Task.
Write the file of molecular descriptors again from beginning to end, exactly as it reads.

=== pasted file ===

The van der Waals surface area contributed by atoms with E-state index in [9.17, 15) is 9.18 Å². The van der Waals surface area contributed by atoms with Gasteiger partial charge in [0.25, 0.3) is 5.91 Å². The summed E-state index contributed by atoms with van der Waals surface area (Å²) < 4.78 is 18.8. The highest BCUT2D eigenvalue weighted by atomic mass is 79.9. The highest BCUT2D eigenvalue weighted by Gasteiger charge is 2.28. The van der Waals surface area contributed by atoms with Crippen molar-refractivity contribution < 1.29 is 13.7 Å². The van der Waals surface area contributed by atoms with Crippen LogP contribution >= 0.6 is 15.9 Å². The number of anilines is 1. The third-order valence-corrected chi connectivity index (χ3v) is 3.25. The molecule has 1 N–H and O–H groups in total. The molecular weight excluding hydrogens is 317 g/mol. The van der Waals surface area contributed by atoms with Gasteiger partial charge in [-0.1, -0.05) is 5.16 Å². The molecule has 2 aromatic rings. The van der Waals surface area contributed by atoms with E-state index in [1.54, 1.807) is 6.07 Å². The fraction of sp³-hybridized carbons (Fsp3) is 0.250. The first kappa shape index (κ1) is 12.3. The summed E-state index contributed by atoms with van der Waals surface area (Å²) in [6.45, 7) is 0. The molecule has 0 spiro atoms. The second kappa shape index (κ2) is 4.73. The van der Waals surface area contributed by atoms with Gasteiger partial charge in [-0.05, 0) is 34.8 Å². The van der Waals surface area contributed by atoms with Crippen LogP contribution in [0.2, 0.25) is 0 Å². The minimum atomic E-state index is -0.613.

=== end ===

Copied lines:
The van der Waals surface area contributed by atoms with E-state index in [9.17, 15) is 9.18 Å². The van der Waals surface area contributed by atoms with Gasteiger partial charge in [0.25, 0.3) is 5.91 Å². The summed E-state index contributed by atoms with van der Waals surface area (Å²) < 4.78 is 18.8. The highest BCUT2D eigenvalue weighted by atomic mass is 79.9. The highest BCUT2D eigenvalue weighted by Gasteiger charge is 2.28. The van der Waals surface area contributed by atoms with Crippen molar-refractivity contribution < 1.29 is 13.7 Å². The van der Waals surface area contributed by atoms with Crippen LogP contribution >= 0.6 is 15.9 Å². The number of anilines is 1. The third-order valence-corrected chi connectivity index (χ3v) is 3.25. The molecule has 1 N–H and O–H groups in total. The molecular weight excluding hydrogens is 317 g/mol. The van der Waals surface area contributed by atoms with Gasteiger partial charge in [-0.1, -0.05) is 5.16 Å². The molecule has 2 aromatic rings. The van der Waals surface area contributed by atoms with E-state index in [1.54, 1.807) is 6.07 Å². The fraction of sp³-hybridized carbons (Fsp3) is 0.250. The first kappa shape index (κ1) is 12.3. The summed E-state index contributed by atoms with van der Waals surface area (Å²) in [6.45, 7) is 0. The molecule has 0 spiro atoms. The second kappa shape index (κ2) is 4.73. The van der Waals surface area contributed by atoms with Gasteiger partial charge in [-0.05, 0) is 34.8 Å². The van der Waals surface area contributed by atoms with Crippen LogP contribution in [0.2, 0.25) is 0 Å². The minimum atomic E-state index is -0.613.